Hypertension, chronically raised blood pressure, is very damaging. It is an important mechanism by which low-level molecular damage and disarray in aging is converted into structural damage to important tissues in the brain, kidneys, and other organs. It is so influential in aging that lowering of raised blood pressure reduces mortality and disease risk even without addressing the underlying causes of the condition. Obesity is well known to cause raised blood pressure, and researchers here identify a novel mechanism for this effect involving leptin signaling. Since leptin signaling does change with age, it will be interesting to see whether or not this mechanism also operates to a significant degree in the aging and hypertension of non-obese individuals.
There's no question that as body weight increases, so too does blood pressure. Now, in a study of mice, researchers have revealed exactly which molecules are likely responsible for the link between obesity and blood pressure. Nearly a third of American adults have high blood pressure, and only about half of those people have their blood pressure under control through medications and lifestyle changes. Hypertension can be especially difficult to treat in obese patients.
The new work revolves around leptin, a molecule that controls appetite and metabolism in response to food. Obese people often become resistant to leptin, so rising levels of the molecule after a meal no longer boost metabolism or cause a feeling of fullness. In response to this resistance, leptin levels continue to rise with obesity. Leptin has also been shown to increase blood pressure and, surprisingly, obesity doesn't change that link - even when people are resistant to leptin's effects on metabolism and appetite, their blood pressure rises in response to the molecule. Until now, researchers weren't sure why.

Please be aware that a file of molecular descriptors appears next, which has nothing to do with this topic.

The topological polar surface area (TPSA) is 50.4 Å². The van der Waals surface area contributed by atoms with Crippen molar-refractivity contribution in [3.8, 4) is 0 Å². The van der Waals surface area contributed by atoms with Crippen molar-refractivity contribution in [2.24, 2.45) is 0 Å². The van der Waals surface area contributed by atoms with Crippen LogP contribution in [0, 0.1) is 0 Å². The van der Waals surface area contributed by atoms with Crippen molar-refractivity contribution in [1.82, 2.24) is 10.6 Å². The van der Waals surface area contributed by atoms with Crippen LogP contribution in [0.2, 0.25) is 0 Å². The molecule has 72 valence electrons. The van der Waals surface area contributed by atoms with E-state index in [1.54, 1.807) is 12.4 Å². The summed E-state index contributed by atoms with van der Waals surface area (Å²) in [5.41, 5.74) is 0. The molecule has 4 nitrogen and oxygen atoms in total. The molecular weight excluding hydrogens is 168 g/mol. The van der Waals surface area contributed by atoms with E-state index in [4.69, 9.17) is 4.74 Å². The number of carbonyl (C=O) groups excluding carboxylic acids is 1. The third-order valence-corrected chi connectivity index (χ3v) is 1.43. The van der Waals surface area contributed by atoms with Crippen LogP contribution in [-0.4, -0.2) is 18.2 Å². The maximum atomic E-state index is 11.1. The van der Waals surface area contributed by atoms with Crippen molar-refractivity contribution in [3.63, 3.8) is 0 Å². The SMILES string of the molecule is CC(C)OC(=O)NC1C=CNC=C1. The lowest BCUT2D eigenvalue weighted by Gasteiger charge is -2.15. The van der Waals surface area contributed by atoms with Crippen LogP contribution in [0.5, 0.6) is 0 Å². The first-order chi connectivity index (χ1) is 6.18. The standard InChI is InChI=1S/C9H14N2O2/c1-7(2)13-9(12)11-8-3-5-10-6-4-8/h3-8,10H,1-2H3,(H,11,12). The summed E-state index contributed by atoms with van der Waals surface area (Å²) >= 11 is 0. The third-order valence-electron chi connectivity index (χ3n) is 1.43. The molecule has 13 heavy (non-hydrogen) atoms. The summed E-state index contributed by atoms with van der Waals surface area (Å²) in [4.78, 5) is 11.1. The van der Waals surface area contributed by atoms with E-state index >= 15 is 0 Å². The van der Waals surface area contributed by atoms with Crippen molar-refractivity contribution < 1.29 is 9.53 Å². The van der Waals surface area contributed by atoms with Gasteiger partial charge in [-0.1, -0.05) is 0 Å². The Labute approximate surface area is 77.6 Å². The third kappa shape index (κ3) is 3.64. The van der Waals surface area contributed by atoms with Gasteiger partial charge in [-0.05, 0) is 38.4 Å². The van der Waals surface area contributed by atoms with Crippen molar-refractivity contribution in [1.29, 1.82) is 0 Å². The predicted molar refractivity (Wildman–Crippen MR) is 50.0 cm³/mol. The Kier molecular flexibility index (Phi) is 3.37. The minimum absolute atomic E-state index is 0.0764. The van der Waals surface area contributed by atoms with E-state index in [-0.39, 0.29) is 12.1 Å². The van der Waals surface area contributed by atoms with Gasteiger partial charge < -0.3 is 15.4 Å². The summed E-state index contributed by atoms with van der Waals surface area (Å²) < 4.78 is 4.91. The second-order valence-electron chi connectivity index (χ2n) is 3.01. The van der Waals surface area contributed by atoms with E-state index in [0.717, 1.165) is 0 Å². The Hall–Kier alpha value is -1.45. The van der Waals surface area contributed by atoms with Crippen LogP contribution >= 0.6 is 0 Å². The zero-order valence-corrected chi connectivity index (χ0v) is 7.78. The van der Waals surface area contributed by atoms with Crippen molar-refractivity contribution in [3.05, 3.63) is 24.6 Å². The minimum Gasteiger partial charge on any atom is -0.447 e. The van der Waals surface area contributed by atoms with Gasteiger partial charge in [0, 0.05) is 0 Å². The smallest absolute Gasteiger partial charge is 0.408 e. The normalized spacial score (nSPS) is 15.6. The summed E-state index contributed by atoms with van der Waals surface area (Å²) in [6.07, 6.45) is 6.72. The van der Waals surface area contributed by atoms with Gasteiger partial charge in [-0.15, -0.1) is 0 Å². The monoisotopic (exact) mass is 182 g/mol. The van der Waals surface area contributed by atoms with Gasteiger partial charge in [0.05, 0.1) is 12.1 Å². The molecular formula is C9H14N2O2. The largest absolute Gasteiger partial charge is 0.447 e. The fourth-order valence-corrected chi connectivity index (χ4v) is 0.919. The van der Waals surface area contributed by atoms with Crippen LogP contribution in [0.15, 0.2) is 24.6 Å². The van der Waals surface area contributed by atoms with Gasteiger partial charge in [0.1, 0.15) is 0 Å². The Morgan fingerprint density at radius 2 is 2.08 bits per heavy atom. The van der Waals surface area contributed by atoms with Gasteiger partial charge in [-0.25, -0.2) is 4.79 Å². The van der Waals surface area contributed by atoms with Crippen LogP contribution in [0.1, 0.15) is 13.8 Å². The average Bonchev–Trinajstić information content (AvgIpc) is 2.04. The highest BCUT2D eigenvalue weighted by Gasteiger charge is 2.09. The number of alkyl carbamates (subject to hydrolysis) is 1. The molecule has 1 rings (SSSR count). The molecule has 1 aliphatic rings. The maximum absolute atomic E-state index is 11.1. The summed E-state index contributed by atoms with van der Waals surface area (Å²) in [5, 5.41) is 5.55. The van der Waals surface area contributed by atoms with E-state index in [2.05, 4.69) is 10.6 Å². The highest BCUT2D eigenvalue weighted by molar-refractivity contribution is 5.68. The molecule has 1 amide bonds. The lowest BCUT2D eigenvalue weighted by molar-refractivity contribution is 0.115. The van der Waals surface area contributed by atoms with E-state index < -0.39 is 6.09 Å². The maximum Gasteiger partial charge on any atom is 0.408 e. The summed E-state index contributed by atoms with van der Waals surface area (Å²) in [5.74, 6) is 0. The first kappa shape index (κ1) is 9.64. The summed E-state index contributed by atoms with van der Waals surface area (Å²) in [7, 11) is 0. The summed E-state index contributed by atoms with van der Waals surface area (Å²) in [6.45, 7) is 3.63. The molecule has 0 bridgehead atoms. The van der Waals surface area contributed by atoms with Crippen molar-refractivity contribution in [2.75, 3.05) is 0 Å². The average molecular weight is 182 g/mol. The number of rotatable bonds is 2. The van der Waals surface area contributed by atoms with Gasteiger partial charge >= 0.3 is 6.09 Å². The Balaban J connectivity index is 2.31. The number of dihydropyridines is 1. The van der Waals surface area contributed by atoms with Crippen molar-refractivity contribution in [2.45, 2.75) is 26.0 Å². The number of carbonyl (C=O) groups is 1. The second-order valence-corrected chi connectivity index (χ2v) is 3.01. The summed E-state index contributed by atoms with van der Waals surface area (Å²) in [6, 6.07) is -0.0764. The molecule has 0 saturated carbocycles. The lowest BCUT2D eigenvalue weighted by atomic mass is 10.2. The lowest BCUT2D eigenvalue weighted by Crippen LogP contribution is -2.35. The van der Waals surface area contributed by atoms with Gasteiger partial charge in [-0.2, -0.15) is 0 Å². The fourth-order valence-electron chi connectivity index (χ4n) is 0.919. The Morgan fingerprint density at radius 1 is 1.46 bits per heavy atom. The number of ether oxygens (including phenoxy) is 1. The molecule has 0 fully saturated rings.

Previous studies had revealed that there were high levels of leptin receptors in the carotid bodies - tiny clusters of cells along the carotid arteries on either side of the throat that respond to changing levels of oxygen and carbon dioxide in the blood. Researchers wondered whether this could be where leptin affects blood pressure, completely separate from its effects on appetite and metabolism in the brain.
Researchers first confirmed that giving high doses of leptin to lean mice triggered a rise in blood pressure of 10.5 to 12.2 mm Hg, while having no effect on heart rate or food intake. Then, they repeated the experiment in mice without functioning carotid bodies. This time, the animals' blood pressure didn't change in response to leptin. Next, the team studied obese mice that had no leptin receptors - despite their weight, they had normal blood pressure. But when the researchers injected the genes for leptin receptors directly into the carotid bodies of these mice, the animals' blood pressure readings rose by 9.4 to 12.5 mm Hg.